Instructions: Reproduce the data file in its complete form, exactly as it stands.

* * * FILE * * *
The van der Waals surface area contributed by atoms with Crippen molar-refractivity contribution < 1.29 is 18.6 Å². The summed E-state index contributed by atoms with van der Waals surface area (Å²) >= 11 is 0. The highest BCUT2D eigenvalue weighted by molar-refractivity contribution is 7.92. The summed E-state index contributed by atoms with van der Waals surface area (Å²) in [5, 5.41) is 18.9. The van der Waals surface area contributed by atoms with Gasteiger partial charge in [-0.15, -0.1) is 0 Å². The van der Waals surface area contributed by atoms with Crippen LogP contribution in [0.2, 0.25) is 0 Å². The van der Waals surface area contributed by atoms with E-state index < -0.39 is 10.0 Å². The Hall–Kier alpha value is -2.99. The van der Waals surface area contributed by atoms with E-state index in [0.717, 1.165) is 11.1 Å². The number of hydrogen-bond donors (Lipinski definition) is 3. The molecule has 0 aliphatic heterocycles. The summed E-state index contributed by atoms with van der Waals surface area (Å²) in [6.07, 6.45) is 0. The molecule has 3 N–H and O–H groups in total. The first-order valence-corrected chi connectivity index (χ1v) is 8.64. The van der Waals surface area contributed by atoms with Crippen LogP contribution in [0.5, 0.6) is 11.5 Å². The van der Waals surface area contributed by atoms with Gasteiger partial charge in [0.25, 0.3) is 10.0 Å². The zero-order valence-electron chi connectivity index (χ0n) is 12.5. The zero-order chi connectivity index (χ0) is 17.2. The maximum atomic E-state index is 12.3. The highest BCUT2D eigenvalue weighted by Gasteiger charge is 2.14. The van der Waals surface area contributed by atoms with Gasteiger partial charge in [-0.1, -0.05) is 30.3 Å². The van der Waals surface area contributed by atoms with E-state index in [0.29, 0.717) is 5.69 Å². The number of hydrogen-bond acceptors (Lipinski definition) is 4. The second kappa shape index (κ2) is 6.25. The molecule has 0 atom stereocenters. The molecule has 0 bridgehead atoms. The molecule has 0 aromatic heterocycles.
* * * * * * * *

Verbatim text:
The van der Waals surface area contributed by atoms with Crippen molar-refractivity contribution < 1.29 is 18.6 Å². The summed E-state index contributed by atoms with van der Waals surface area (Å²) >= 11 is 0. The highest BCUT2D eigenvalue weighted by molar-refractivity contribution is 7.92. The summed E-state index contributed by atoms with van der Waals surface area (Å²) in [5, 5.41) is 18.9. The van der Waals surface area contributed by atoms with Gasteiger partial charge in [-0.15, -0.1) is 0 Å². The van der Waals surface area contributed by atoms with Crippen LogP contribution in [0.2, 0.25) is 0 Å². The van der Waals surface area contributed by atoms with E-state index < -0.39 is 10.0 Å². The Hall–Kier alpha value is -2.99. The van der Waals surface area contributed by atoms with E-state index in [0.717, 1.165) is 11.1 Å². The number of hydrogen-bond donors (Lipinski definition) is 3. The molecule has 0 aliphatic heterocycles. The summed E-state index contributed by atoms with van der Waals surface area (Å²) in [6.07, 6.45) is 0. The molecule has 3 N–H and O–H groups in total. The first-order valence-corrected chi connectivity index (χ1v) is 8.64. The van der Waals surface area contributed by atoms with Crippen LogP contribution in [0.5, 0.6) is 11.5 Å². The van der Waals surface area contributed by atoms with Gasteiger partial charge in [0.25, 0.3) is 10.0 Å². The zero-order valence-electron chi connectivity index (χ0n) is 12.5. The zero-order chi connectivity index (χ0) is 17.2. The maximum atomic E-state index is 12.3. The highest BCUT2D eigenvalue weighted by Gasteiger charge is 2.14. The van der Waals surface area contributed by atoms with Gasteiger partial charge in [-0.1, -0.05) is 30.3 Å². The van der Waals surface area contributed by atoms with E-state index in [0.29, 0.717) is 5.69 Å². The number of hydrogen-bond acceptors (Lipinski definition) is 4. The second kappa shape index (κ2) is 6.25. The molecule has 0 atom stereocenters. The molecule has 0 bridgehead atoms. The molecule has 0 aromatic heterocycles.